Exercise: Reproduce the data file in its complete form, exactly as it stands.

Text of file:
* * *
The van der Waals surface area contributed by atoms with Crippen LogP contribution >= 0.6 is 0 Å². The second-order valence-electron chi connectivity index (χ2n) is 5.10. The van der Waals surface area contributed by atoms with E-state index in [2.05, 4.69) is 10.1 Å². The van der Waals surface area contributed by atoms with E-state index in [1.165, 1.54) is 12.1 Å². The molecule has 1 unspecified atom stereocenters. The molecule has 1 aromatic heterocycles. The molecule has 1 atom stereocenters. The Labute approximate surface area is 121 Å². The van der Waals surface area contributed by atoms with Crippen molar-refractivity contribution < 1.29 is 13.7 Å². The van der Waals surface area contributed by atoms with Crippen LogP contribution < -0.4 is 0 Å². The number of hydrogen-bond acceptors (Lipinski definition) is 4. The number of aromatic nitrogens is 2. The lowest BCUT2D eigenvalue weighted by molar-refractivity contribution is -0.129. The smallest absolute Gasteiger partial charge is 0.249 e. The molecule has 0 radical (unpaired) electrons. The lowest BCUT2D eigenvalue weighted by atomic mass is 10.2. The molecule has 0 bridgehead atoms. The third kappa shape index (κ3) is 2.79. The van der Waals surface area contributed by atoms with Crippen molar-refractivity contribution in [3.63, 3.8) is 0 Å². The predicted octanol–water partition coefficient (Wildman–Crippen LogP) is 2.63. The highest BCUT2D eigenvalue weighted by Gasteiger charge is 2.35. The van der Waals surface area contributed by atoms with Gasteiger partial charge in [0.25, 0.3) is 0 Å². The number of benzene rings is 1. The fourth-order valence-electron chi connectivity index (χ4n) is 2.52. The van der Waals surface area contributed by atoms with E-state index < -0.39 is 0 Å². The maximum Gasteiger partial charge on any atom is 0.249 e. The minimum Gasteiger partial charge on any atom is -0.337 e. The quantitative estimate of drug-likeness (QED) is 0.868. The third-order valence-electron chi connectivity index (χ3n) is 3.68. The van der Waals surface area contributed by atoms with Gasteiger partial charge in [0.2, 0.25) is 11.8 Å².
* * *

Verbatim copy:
The van der Waals surface area contributed by atoms with Crippen LogP contribution >= 0.6 is 0 Å². The second-order valence-electron chi connectivity index (χ2n) is 5.10. The van der Waals surface area contributed by atoms with E-state index in [2.05, 4.69) is 10.1 Å². The van der Waals surface area contributed by atoms with E-state index in [1.165, 1.54) is 12.1 Å². The molecule has 1 unspecified atom stereocenters. The molecule has 1 aromatic heterocycles. The molecule has 1 atom stereocenters. The Labute approximate surface area is 121 Å². The van der Waals surface area contributed by atoms with Crippen molar-refractivity contribution < 1.29 is 13.7 Å². The van der Waals surface area contributed by atoms with Crippen LogP contribution < -0.4 is 0 Å². The number of hydrogen-bond acceptors (Lipinski definition) is 4. The number of aromatic nitrogens is 2. The lowest BCUT2D eigenvalue weighted by molar-refractivity contribution is -0.129. The smallest absolute Gasteiger partial charge is 0.249 e. The molecule has 0 radical (unpaired) electrons. The lowest BCUT2D eigenvalue weighted by atomic mass is 10.2. The molecule has 0 bridgehead atoms. The third kappa shape index (κ3) is 2.79. The van der Waals surface area contributed by atoms with Crippen molar-refractivity contribution in [3.63, 3.8) is 0 Å². The predicted octanol–water partition coefficient (Wildman–Crippen LogP) is 2.63. The highest BCUT2D eigenvalue weighted by Gasteiger charge is 2.35. The van der Waals surface area contributed by atoms with Gasteiger partial charge in [0.25, 0.3) is 0 Å². The number of benzene rings is 1. The fourth-order valence-electron chi connectivity index (χ4n) is 2.52. The van der Waals surface area contributed by atoms with E-state index < -0.39 is 0 Å². The maximum Gasteiger partial charge on any atom is 0.249 e. The minimum Gasteiger partial charge on any atom is -0.337 e. The quantitative estimate of drug-likeness (QED) is 0.868. The third-order valence-electron chi connectivity index (χ3n) is 3.68. The van der Waals surface area contributed by atoms with Gasteiger partial charge in [0.2, 0.25) is 11.8 Å².